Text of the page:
They were once known as “cobblers,” and the practice of their trade had nothing to do with peaches, blackberries or brown sugar. They carved out a livelihood for themselves and their families using manual dexterity and attention to detail.
Today, like television repairmen, shoemakers and shoe repairmen aren’t nearly as common as they once were, as we “advance” toward becoming a throwaway society. They can still be found here and there, but don’t look for John LoCascio at his Gravois Road shop in Affton. After 60 years, he’s about to take his well-earned retirement.
“There used to be more than 25 shoe repair shops (in the St. Louis area). Now there’s 14. Thirteen, when I go out,” said the 87-year-old.
LoCascio learned how to make and repair shoes growing up in Italy, at his uncle’s shoe shop. He began working on shoes when he was 10 years old. After World War II, LoCascio emigrated to the United States and took a job in the Florsheim shoe factory in Chicago.
“I was there 10 years when they closed the factory and moved all the equipment to India. Six-hundred people lost their jobs,” LoCascio said. “I had a sister (in the St. Louis area) so I came here. In 1969, I found this shop for myself and it’s been a good location.”
The storefront sign identifying John’s Shoe Repair, long a source of pride for LoCascio, is now obscured by a red-on-white banner proclaiming the shop is closing at the end of this month.
Stepping inside the modest shop at 9414 Gravois Road is a trip back in time. A sturdy oak counter separates the workshop from the customer waiting area. Inside are the tools of shoe repair – a tall mechanical stitcher, awls, over-sized sewing needles, spools of thread – laid out on a pair of tables.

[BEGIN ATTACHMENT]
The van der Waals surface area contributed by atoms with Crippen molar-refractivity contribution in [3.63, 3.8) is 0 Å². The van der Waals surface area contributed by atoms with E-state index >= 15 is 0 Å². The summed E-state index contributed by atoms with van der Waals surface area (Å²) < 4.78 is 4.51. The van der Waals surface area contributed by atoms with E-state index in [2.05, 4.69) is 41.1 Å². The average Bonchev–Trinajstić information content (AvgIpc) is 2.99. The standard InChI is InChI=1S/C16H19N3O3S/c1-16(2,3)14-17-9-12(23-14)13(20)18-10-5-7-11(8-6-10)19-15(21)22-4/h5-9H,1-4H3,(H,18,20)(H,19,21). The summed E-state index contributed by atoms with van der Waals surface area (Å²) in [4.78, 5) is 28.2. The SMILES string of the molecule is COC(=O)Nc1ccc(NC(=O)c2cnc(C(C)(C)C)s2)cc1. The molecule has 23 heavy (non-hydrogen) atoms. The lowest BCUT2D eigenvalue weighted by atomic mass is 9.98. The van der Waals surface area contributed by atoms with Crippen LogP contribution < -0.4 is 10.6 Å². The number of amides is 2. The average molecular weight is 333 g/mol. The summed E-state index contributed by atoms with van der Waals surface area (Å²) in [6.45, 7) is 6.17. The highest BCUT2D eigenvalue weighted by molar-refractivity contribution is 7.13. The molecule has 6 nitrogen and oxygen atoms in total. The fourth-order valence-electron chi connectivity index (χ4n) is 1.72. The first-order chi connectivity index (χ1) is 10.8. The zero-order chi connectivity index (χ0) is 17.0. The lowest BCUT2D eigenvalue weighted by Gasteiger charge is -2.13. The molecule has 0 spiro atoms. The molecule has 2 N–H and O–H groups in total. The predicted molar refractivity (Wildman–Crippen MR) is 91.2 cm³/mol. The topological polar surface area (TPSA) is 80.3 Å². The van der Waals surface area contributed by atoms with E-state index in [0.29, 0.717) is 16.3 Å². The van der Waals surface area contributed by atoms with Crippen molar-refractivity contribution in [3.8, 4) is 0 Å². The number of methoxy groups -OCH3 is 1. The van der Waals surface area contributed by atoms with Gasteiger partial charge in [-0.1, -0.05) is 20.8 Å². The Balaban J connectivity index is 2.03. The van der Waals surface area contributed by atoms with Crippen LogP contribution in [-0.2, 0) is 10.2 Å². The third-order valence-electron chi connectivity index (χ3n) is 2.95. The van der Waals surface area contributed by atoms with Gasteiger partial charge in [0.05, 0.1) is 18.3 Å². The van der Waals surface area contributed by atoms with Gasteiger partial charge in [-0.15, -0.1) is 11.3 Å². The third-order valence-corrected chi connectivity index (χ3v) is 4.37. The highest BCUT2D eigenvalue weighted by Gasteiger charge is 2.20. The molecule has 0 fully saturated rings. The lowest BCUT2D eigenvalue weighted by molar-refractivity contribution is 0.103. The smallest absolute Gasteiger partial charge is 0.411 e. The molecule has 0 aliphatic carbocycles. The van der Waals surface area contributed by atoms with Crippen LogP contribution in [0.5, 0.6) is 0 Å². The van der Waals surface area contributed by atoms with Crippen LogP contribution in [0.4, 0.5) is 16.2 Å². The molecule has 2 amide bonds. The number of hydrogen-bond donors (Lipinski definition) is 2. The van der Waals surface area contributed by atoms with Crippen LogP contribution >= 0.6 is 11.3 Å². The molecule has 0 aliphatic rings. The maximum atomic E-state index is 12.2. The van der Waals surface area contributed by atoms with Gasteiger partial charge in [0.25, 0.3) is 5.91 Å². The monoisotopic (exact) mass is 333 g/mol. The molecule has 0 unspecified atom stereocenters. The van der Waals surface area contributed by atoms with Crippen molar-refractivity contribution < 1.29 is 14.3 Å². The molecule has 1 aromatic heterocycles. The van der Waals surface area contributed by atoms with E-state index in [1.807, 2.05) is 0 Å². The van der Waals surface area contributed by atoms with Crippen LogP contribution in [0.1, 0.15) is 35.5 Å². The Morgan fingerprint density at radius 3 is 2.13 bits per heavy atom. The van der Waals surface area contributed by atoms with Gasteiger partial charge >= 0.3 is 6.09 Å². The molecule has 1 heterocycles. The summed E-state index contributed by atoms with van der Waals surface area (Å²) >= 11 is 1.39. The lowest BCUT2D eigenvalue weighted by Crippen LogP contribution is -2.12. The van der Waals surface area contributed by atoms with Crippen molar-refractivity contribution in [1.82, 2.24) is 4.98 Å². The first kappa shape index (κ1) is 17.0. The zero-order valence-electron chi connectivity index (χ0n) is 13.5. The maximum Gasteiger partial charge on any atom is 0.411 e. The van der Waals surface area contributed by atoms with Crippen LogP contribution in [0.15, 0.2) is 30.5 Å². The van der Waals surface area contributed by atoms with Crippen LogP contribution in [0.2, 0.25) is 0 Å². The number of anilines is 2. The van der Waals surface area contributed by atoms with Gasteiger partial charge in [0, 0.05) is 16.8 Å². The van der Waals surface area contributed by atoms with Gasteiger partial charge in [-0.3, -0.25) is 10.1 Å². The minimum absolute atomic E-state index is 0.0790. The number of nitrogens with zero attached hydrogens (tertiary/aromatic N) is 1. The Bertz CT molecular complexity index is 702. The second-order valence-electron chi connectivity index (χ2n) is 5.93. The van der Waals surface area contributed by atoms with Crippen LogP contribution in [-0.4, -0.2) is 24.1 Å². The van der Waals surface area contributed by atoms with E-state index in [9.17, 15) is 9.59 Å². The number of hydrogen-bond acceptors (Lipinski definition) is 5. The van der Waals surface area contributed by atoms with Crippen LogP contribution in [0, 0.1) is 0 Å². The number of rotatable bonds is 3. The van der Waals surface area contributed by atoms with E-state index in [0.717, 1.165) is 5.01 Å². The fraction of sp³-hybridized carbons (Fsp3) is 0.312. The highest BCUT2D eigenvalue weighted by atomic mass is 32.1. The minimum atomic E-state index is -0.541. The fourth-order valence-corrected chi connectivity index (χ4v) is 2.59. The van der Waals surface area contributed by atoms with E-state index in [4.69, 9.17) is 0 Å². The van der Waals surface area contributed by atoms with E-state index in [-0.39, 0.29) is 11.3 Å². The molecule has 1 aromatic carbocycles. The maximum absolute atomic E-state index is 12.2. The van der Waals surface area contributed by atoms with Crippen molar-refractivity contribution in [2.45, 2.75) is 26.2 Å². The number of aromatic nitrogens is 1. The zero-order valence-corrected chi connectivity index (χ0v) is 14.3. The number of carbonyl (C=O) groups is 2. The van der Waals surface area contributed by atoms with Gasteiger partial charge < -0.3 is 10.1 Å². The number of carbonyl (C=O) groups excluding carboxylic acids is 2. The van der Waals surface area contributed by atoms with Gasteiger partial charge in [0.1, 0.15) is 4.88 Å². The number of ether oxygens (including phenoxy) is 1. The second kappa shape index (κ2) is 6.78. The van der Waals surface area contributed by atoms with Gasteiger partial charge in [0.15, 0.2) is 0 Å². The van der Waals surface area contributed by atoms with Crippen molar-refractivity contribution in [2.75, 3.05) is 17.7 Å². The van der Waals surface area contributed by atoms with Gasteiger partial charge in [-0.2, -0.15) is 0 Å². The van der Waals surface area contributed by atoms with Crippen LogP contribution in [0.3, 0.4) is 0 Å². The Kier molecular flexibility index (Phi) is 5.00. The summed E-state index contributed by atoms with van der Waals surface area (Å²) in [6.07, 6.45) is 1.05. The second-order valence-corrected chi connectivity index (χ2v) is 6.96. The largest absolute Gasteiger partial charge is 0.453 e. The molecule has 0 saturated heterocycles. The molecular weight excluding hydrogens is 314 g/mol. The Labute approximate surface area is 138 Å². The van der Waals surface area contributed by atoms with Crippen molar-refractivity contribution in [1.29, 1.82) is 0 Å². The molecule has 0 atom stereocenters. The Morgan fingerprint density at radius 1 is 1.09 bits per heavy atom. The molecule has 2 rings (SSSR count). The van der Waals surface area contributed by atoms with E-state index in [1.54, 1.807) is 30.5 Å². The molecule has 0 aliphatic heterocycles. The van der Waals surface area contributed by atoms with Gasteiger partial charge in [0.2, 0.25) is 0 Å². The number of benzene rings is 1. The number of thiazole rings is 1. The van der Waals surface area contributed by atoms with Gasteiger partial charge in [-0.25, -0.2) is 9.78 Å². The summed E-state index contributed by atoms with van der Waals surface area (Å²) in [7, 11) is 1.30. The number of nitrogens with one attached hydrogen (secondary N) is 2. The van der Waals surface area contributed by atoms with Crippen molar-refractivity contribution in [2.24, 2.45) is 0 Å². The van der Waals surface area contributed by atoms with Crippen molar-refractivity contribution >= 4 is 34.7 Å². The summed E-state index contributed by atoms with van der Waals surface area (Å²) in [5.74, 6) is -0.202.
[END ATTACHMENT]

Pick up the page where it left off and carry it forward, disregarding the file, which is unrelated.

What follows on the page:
A typical business day for LoCascio during his heyday meant working on a dozen to 15 pairs of shoes.
“Then, sometimes, one or two. Or nothing, even,” he said.
LoCascio said over the past three or four years, business has slowed considerably. A handful of loyal customers kept him going.
“People change, what they want changes. They want to wear cheap shoes they buy for less than $50 that aren’t going to last, then they buy another pair,” he said. “You never used to see men wearing tennis shoes all the time, unless they were playing sports. Now, they wear them everywhere.
“But some people still want good, leather dress shoes or work shoes,” he added. “Mostly men. They pay $200 or more for them; they’re good shoes and they want to keep them. Those are my customers.”
John’s daughter, Christine LoCascio, who was visiting before returning to Washington, D.C., said watching her dad preparing to close up shop and retire is “kind of sad. It’s his hobby, he loves what he does,” she said.
LoCascio has had brushes with famous and semi-famous folks during his half-century on Gravois Road.
A few years before leaving for Los Angeles with his Rams teammates, placekicker Greg Zuerlein had LoCascio customize a kicking shoe for him.
“John Goodman’s mother has brought shoes in a few times,” said Christine LoCascio.
The suppliers LoCascio worked with over the years have closed or moved out of the area, leaving him with one shoe component and accessory company in Milwaukee to depend on.
“That’s when I realized it’s about time to quit,” he said.
Within the next few weeks, a consignment company will take his shoe repair equipment and materials “and sell it someplace in South America, I think.”
A handful of unfinished repair jobs are still sitting on LoCascio’s shop shelves in want of a heel, a sole or some stitching. He’ll put his last professional energies into them in the coming days before shuffling off to retirement “and working around the house.”